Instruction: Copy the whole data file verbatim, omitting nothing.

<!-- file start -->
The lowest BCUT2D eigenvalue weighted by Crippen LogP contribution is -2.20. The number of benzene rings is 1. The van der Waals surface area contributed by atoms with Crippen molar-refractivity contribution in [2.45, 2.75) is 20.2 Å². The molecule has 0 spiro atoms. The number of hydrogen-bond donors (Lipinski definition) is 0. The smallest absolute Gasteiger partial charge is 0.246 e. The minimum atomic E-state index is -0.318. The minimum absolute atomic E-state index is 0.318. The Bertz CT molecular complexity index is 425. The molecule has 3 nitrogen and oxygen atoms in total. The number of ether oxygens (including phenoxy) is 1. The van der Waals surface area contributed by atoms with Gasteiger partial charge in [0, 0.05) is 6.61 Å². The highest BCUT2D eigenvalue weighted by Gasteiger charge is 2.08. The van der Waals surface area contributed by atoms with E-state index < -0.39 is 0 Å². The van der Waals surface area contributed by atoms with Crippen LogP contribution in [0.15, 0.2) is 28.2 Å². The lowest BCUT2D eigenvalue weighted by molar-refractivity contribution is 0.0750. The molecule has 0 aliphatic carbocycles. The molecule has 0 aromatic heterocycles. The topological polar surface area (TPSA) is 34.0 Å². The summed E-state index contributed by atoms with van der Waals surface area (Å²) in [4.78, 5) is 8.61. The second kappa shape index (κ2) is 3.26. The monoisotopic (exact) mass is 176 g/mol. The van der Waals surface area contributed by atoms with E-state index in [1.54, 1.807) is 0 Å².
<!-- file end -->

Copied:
The lowest BCUT2D eigenvalue weighted by Crippen LogP contribution is -2.20. The number of benzene rings is 1. The van der Waals surface area contributed by atoms with Crippen molar-refractivity contribution in [2.45, 2.75) is 20.2 Å². The molecule has 0 spiro atoms. The number of hydrogen-bond donors (Lipinski definition) is 0. The smallest absolute Gasteiger partial charge is 0.246 e. The minimum atomic E-state index is -0.318. The minimum absolute atomic E-state index is 0.318. The Bertz CT molecular complexity index is 425. The molecule has 3 nitrogen and oxygen atoms in total. The number of ether oxygens (including phenoxy) is 1. The van der Waals surface area contributed by atoms with Gasteiger partial charge in [0, 0.05) is 6.61 Å². The highest BCUT2D eigenvalue weighted by Gasteiger charge is 2.08. The van der Waals surface area contributed by atoms with E-state index < -0.39 is 0 Å². The van der Waals surface area contributed by atoms with Crippen LogP contribution in [0.15, 0.2) is 28.2 Å². The lowest BCUT2D eigenvalue weighted by molar-refractivity contribution is 0.0750. The molecule has 0 aliphatic carbocycles. The molecule has 0 aromatic heterocycles. The topological polar surface area (TPSA) is 34.0 Å². The summed E-state index contributed by atoms with van der Waals surface area (Å²) in [4.78, 5) is 8.61. The second kappa shape index (κ2) is 3.26. The monoisotopic (exact) mass is 176 g/mol. The van der Waals surface area contributed by atoms with E-state index in [1.54, 1.807) is 0 Å².